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Streat’s Road To The Games
I am writing this blog to speak a bit about Streat’s journey as I knew it from the day I met him at CrossFit Dubuque to the present day. His athletic journey started long before that, as he was always active in sports and wasn’t brand new to the sport of CrossFit when I was first introduced to him, which was right after his 78th placing in the 2015 CrossFit Open.
Let me start by saying that Streat is one of the hardest working athletes I have ever had the pleasure of training and working with—very likely THE hardest working athlete, truth be told. He will do whatever is asked of him to do and he always keeps his ego in check. He is a very humble athlete who shows consistency, perseverance, and is always patient with the process.
It didn’t take me long after meeting Streat and working with him that I realized that he had some pretty serious potential in the sport. He had a fantastic build for the sport, he had a great strength and aerobic base, and he moved exceptionally well. I knew he was going places, but I never knew with any certainty how far or when it would all start to click.
I want to be honest about 2 distinct times throughout our approximately 2 year relationship that I coached Streat where I was wrong about him—where I underestimated his abilities—and I want to openly admit those major misjudgments not only to Streat, but also openly to my community as well as to myself for the sake of personal growth, transparency, and honesty.
The first time I felt I had misjudged Streat was during the 2016 CrossFit Open. I honestly thought at that time that 2017 was realistically the year that he was going to be able to qualify for Regionals. I still had my sights set on 2017 as the year Streat would qualify for Regionals—in my eyes, we were doing the Opens more or less as a benchmark, but I honestly didn’t foresee that his season would continue after those 5 weeks of testers.
I was wrong.
Streat qualified 12th place in the Opens that year in the North Central Region and went on to Regionals, where he finished 21st place—right in the middle of the pack. I knew he was good and I knew he had potential, but his rate of adaptation exceeded my expectations. I was wrong about how good he was at that point in time during the Opens and felt guilty about that underestimation. After his season was over in 2016, we went back to the drawing board and came up with a training plan to get him back to Regionals in 2017.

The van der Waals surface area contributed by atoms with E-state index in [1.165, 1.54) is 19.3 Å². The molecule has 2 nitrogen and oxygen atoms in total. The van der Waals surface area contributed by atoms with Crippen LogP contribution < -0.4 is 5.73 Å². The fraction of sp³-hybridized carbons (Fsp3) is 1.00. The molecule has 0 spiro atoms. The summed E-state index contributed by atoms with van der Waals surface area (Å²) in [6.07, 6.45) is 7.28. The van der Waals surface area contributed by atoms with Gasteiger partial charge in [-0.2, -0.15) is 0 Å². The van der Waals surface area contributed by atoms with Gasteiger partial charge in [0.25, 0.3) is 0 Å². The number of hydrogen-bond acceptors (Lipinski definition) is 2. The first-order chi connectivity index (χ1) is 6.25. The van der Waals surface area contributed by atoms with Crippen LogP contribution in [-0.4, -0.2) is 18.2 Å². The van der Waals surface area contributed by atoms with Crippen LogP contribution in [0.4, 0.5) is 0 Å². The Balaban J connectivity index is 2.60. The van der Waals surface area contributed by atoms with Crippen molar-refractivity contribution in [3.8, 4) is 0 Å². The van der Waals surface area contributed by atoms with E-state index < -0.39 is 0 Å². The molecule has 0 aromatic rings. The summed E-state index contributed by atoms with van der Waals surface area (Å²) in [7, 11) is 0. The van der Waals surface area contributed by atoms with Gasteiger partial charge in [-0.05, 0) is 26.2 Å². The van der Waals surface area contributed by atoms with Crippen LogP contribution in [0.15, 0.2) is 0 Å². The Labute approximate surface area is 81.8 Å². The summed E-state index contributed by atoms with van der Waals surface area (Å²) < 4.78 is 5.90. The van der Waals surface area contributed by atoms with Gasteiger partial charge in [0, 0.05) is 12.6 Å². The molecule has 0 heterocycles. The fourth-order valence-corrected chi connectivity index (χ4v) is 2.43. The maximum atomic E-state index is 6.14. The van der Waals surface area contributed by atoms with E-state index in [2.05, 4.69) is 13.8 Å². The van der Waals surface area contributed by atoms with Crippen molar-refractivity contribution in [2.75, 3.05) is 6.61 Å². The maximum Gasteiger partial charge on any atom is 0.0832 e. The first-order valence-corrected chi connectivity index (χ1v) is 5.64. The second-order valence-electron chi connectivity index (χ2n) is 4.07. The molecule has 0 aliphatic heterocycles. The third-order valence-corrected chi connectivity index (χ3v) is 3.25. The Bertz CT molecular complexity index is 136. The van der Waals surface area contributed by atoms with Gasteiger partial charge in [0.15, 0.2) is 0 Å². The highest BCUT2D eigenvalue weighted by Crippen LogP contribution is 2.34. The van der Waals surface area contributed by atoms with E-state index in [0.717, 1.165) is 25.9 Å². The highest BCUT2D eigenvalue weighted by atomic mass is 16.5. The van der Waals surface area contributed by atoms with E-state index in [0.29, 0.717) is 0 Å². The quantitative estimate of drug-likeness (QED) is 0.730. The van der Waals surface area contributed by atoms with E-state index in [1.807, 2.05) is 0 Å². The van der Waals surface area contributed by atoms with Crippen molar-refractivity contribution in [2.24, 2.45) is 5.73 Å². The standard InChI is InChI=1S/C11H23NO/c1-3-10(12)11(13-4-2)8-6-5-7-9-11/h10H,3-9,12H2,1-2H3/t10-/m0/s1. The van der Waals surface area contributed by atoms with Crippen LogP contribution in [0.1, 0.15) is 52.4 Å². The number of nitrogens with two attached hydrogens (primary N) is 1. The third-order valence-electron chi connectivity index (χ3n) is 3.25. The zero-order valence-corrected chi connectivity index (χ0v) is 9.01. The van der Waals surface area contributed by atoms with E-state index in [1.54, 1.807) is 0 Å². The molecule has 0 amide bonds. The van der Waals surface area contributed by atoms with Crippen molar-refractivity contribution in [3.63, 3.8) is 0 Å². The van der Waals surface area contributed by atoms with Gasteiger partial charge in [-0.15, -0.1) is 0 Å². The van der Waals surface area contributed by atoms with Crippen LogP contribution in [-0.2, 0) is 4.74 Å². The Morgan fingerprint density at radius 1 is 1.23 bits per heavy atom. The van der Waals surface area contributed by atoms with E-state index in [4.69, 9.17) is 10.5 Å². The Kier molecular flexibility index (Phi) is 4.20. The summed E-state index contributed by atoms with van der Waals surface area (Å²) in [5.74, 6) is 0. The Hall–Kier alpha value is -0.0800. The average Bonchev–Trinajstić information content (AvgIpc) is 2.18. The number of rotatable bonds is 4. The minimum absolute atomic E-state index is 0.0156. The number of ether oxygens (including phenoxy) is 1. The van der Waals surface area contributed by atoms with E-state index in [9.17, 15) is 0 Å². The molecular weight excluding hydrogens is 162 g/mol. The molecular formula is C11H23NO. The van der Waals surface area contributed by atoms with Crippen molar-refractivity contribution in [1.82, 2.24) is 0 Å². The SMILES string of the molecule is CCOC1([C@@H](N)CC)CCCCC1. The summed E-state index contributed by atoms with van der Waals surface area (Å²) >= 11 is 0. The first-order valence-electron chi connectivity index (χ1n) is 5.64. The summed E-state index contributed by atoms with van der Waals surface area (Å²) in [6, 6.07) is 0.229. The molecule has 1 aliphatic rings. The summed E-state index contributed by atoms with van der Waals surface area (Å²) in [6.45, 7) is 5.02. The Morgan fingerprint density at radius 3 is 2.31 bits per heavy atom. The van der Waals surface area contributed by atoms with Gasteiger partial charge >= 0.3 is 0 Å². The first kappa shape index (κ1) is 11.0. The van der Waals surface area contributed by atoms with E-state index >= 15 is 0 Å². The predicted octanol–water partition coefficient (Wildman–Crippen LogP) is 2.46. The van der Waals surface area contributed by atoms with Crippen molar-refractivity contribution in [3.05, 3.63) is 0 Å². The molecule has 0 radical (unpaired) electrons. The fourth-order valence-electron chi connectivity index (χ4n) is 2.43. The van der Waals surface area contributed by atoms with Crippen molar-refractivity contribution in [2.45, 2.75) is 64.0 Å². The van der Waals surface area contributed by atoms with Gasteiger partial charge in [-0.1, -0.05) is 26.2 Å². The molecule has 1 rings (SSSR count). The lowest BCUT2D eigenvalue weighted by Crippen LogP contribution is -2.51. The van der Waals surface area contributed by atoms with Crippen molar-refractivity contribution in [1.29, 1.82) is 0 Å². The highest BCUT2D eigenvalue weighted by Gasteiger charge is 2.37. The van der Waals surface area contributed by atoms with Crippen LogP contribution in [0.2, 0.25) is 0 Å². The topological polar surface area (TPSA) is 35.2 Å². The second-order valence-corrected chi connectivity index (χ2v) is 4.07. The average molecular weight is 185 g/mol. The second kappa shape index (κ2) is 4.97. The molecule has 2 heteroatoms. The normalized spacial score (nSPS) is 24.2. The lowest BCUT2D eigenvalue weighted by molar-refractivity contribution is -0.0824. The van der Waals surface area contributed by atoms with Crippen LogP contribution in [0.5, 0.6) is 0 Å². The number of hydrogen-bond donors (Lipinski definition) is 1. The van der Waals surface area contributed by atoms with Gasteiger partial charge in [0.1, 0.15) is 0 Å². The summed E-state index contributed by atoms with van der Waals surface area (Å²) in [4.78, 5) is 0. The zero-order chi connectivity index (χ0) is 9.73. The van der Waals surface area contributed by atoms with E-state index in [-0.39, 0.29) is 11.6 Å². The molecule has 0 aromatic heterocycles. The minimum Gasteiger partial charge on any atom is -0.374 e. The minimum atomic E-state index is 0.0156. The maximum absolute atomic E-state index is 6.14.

I had the pleasure of continuing to work with Streat as his coach until the completion of the Opens in 2017, at which point due to his physical location as well as his involvement with CrossFit Kilo and the fantastic athletes they produce there, it made so much more sense for us to part our coach/athlete relationship at that time and for him to train full time with other Regional-level athletes in person. So, to be clear and transparent about my level of involvement, I have not been responsible for the progress he has made since the Opens this year (2017), but I still considered him to be just as much a part of us and our community as he was before.
This year, I had confidence that he would qualify yet again for Regionals, since he had continued to improve and his rate of adaptation was certainly competitive with others at his level. I also felt with certainty that he would qualify higher than he did the year before at Regionals—I thought top 10 was well within his reach, and top 5 was possible, but 2018 was more likely going to be his year for the Games…after all, time has always been on Streat’s side being as simultaneously young and great as he is in the sport.
To say that Streat exceeded expectations hits the nail on the head—I have always been impressed with what he’s able to do, but he worked so well under pressure and was such a professional, focused athlete who just simply delivered. He ended up in 2nd place in the Central Regionals (not to mention the margin between 1st and 2nd came down to a tiebreaker!).
I felt simultaneously extremely proud and happy for him and his entire family, but I also felt a pang of guilt. My guilt stemmed from the fact that I have underestimated him twice now during his athletic career, and I think a coach should always be the one dangling the carrot out and expecting more and more than they can possibly achieve…to continue to push the limits of human potential. To have an athlete fall short of a hard-to-reach expectation means you were driving him; to have him exceed your expectations twice now left me thinking I didn’t go far enough. When think of the things I may have done right and wrong as a coach with him, I believe that this is where I failed the most. Streat has been capable of so much more than I suspected and improved at a rate that is faster than I could have predicted. Granted, especially in this sport, there are so many factors and variables from one event to another that it makes prediction incredibly difficult.
Streat, I’m proud of you beyond words, and I am glad to have been a small part in your upbringing as an athlete. Working with you has been a fantastic learning experience for me as a coach, and while there are always things we would have done different or better in hindsight, I have very few regrets and couldn’t be happier with your progress in our two years of working together. I am also incredibly grateful to have been able to get to know you and your entire family during your journey, as they are truly some of the best people I’ve ever had the pleasure of spending time with.
In closing, one thing I will say with certainty about Streat is that he will continue to impress us all and excel at anything he works hard at, in and out of the gym. You make me and the entire CFD family proud and honored, and I hope you know that you have a large community of people who are cheering you on.
Thank you for the journey!